Soil loss and soil compaction are associated with both substantial loss of site productivity and with off-site degradation. Decreased infiltration, increased overland flow, and excess sedimentation all directly contribute to the degradation of forest soils and the off-site degradation of aquatic systems and reduced survival of aquatic species, including salmonids. Reduction of soil loss is associated with maintaining the litter layer. Although post-burn soil conditions may vary depending upon fire severity,
steepness of slopes, inherent erodibility, and others, soils are particularly vulnerable in a burned landscape. Soil and soil productivity are irreplaceable in human timescales; therefore, post-burn management activities that accelerate erosion or create soil compaction must be prohibited.

Preserve capabilities of species to naturally regenerate.

From an ecological perspective, there is frequently no need for artificial regeneration. Artificial reintroduction of species will circumvent natural successional changes, are often unsuccessful and will have unanticipated side effects even if successful. If native species are failing to reestablish naturally, that failure will frequently be associated with other reasons than the absence of seed sources or colonists. If warranted, artificial regeneration should use only species and seed sources native to the site, and should be done in such a way that recovery of native plants or animals is unhampered.

Do not take actions which impede natural recovery of disturbed systems.

Delays in recovery may increase the likelihood of extirpation of stressed populations, or may alter the pathway of recovery altogether. As a practical example, areas that have experienced the effects of a severe burn and are likely to exhibit high erosion should not be subjected to additional management activities likely to contribute to yet more sedimentation. Efforts should focus on reducing erosion and sedimentation from existing human-caused disturbances, e.g., roads, grazing, salvage logging.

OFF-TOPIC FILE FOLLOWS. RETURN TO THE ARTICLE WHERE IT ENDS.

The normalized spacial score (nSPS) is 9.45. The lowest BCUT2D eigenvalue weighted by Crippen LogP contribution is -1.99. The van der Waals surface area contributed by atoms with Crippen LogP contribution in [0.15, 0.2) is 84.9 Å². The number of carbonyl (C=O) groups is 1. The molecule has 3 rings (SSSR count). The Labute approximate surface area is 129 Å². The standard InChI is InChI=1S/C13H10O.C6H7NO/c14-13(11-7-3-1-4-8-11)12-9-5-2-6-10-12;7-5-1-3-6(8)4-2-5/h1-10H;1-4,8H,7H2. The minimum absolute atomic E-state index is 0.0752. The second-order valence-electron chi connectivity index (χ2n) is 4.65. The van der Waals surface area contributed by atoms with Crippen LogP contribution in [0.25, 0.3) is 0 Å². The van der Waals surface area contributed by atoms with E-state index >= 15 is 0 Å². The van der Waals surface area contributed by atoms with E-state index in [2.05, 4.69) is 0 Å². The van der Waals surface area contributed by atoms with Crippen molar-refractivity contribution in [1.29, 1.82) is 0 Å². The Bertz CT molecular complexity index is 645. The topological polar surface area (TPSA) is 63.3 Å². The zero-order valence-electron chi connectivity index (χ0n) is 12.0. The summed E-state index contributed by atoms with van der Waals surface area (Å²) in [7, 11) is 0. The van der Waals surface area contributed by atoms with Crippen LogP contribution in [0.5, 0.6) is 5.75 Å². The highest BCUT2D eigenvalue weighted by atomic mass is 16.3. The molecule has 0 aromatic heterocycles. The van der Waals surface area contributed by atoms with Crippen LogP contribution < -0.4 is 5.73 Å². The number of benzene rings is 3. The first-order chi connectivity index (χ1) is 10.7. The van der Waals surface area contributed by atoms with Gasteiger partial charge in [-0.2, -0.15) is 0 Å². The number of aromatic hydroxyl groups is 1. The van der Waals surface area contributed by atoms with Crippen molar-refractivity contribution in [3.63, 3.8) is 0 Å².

Salvage logging should be prohibited in sensitive areas.

Logging of sensitive areas is often associated with accelerated erosion and soil compaction (Marston and Haire 1990), and inherently involves the removal of large wood which in itself has multiple roles in recovery. Salvage logging may decrease plant regeneration, by mechanical damage and change in microclimate. Finally, logging is likely to have unanticipated consequences concerning micro-habitat for species that are associated with recovery, e.g., soil microbes. Salvage logging by any method must be prohibited on sensitive sites, including:

  • in severely burned areas (areas with litter destruction)
  • on erosive sites
  • on fragile soils
  • in roadless areas
  • in riparian areas
  • on steep slopes
  • or any site where accelerated erosion is possible.

On portions of the post-fire landscape determined to be suitable for salvage logging, limitations aimed at maintaining species and natural recovery processes should apply.

Dead trees (particularly large dead trees) generally have multiple ecological roles in the recovering landscape including providing habitat for a variety of species, and functioning as an important element in biological and physical processes (Thomas 1979). In view of these roles, salvage logging must:

  • Leave at least 50% of standing dead trees in each diameter class.
  • Leave all trees greater than 20 inches dbh or older than 150 years.
  • Generally, leave all live trees.

Because of soil compaction and erosion concerns, conventional types of ground-based yarding systems (tractors and skidders) should be generally prohibited. New equipment or techniques may be suitable where it can be demonstrated that soil integrity will be protected, that is, where acceleration of soil erosion and increased soil compaction can be demonstrated not to occur, and where there is no impairment of hydrologic and biological soil integrity. Helicopter logging and cable systems (particularly those that provide partial or full suspension) using existing roads and landings may be appropriate as may be horse logging; however, even these methods are not without potential problems and could locally increase runoff and sediment. Therefore, they must be actively monitored and avoided where sedimentation is already a major problem for salmonids or other sensitive aquatic species. Any activity that disturbs litter layers or soil surface horizons, either pre- or post-fire, can
accelerate soil erosion and sediment delivery to aquatic systems.

Because of the wide range of chronic ecological effects associated with roadbuilding, the building of new roads in the burned landscape should be prohibited.